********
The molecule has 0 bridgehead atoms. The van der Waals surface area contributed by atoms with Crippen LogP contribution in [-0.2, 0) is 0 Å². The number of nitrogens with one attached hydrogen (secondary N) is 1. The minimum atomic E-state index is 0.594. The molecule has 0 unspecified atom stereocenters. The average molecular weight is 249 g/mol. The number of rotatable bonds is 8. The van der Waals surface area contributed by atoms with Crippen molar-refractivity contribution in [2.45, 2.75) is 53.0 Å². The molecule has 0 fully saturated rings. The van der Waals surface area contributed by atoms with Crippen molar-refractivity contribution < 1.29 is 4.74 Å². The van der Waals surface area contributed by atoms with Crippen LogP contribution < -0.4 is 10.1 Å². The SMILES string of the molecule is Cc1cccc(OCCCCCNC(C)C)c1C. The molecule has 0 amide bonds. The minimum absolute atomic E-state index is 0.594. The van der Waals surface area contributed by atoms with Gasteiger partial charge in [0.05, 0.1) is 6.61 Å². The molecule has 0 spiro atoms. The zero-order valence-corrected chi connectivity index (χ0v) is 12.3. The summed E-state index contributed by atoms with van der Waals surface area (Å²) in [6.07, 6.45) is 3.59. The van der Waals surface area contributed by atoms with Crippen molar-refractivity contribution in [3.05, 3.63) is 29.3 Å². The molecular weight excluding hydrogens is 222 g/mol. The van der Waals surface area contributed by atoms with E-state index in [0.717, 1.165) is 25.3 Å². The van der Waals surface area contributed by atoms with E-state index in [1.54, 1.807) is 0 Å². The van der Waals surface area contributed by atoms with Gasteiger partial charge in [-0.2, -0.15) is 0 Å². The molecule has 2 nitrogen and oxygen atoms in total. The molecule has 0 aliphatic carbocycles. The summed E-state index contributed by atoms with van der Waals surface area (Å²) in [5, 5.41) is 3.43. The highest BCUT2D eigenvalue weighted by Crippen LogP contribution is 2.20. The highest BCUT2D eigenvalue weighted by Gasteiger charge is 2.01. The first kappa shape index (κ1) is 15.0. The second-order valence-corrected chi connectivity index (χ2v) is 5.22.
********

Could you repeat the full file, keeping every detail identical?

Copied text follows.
The molecule has 0 bridgehead atoms. The van der Waals surface area contributed by atoms with Crippen LogP contribution in [-0.2, 0) is 0 Å². The number of nitrogens with one attached hydrogen (secondary N) is 1. The minimum atomic E-state index is 0.594. The molecule has 0 unspecified atom stereocenters. The average molecular weight is 249 g/mol. The number of rotatable bonds is 8. The van der Waals surface area contributed by atoms with Crippen molar-refractivity contribution in [2.45, 2.75) is 53.0 Å². The molecule has 0 fully saturated rings. The van der Waals surface area contributed by atoms with Crippen molar-refractivity contribution < 1.29 is 4.74 Å². The van der Waals surface area contributed by atoms with Crippen LogP contribution < -0.4 is 10.1 Å². The SMILES string of the molecule is Cc1cccc(OCCCCCNC(C)C)c1C. The molecule has 0 amide bonds. The minimum absolute atomic E-state index is 0.594. The van der Waals surface area contributed by atoms with Gasteiger partial charge in [0.05, 0.1) is 6.61 Å². The molecule has 0 spiro atoms. The zero-order valence-corrected chi connectivity index (χ0v) is 12.3. The summed E-state index contributed by atoms with van der Waals surface area (Å²) in [6.07, 6.45) is 3.59. The van der Waals surface area contributed by atoms with Crippen molar-refractivity contribution in [3.05, 3.63) is 29.3 Å². The molecular weight excluding hydrogens is 222 g/mol. The van der Waals surface area contributed by atoms with E-state index in [0.717, 1.165) is 25.3 Å². The van der Waals surface area contributed by atoms with E-state index in [1.54, 1.807) is 0 Å². The van der Waals surface area contributed by atoms with Gasteiger partial charge in [-0.2, -0.15) is 0 Å². The molecule has 2 nitrogen and oxygen atoms in total. The molecule has 0 aliphatic carbocycles. The summed E-state index contributed by atoms with van der Waals surface area (Å²) in [5, 5.41) is 3.43. The highest BCUT2D eigenvalue weighted by Crippen LogP contribution is 2.20. The highest BCUT2D eigenvalue weighted by Gasteiger charge is 2.01. The first kappa shape index (κ1) is 15.0. The second-order valence-corrected chi connectivity index (χ2v) is 5.22.